2024 will bring a lot of changes to transit routes around Puget Sound including a new type of diesel bus that will serve the new RapidRide G Line in Seattle. (SDOT)

A new Swift line, a RapidRide line, and 12 new light rail stations are all on deck for the coming year.

Public transit enthusiasts and elected officials looking to pose at a ribbon-cutting will have busy calendars in 2024 as brand new transit lines across three different agencies are all set to open next year, setting the stage for a lot of wide-ranging changes that will shift the mobility landscape around the Seattle metro area for years to come. The long awaited-projects, many of which suffered delays and setbacks over the past few years, offer a chance for the region to finally move forward after a holding pattern that things had settled into in 2022 and 2023.

Swift Orange Line

The first new transit line to open in the region next year is likely going to be Community Transit’s Swift Orange Line, with a grand opening currently scheduled for March 30. Running from Edmonds College on the Edmonds/Lynnwood border with McCollum Park and Ride on the Mill Creek/Everett border, the line will provide direct rapid bus service at the front door of the future Lynnwood light rail station, connecting directly to the Swift Green Line in one direction and the Swift Blue Line in the other.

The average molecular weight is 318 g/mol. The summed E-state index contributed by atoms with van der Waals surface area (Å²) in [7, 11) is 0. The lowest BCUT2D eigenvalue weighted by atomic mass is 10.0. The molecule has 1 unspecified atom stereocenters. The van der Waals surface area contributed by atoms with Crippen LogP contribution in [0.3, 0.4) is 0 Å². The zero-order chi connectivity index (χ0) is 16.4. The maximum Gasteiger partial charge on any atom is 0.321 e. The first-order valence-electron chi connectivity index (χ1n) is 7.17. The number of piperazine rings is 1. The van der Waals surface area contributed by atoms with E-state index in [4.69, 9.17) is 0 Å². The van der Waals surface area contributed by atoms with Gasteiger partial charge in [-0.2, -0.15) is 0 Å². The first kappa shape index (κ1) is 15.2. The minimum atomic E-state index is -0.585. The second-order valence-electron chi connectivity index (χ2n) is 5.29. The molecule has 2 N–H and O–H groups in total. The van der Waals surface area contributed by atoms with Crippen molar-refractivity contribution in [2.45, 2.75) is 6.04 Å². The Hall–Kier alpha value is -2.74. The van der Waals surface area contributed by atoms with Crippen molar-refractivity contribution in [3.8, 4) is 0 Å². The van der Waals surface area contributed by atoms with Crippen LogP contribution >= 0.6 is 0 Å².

Coming in at $83 million during a time of intense cost escalations on transit projects everywhere, the Orange Line is mostly being funded by federal and state dollars. While the primary value in the line will be the increased frequency of buses, off-board payment and all-door boarding, the project does include some business-access-and-transit (BAT) lanes to speed up buses that might otherwise get stuck in traffic.

“The new line will be about 11 miles long and offer 13 stations or station stop pairs,” The Urbanist’s Stephen Fesler wrote when he previewed the line back in November. “Nineteen platforms for station stops will be provided with all the standard Swift accouterments: transit shelters, off-board ORCA readers, receptacle bins, lighting, real-time arrival information signs, and seating.”

The Swift Orange Line, Community Transit’s third rapid bus line, will ultimately connect Lynnwood Station with nearby cities as well as the other two Swift lines. (Community Transit)

“Community Transit plans to operate the Orange Line with a large span of service and on weekdays regular daytime service will be every 10 to 12 minutes,” Fesler wrote. “During early morning, nights, and on weekends, service will be less frequent as every 15 to 20 minutes.”

Later in the year, Community Transit will connect the Blue Line, which currently terminates at Aurora transit center in Shoreline, to the 185th Street Station in Shoreline, providing another direct connection to light rail.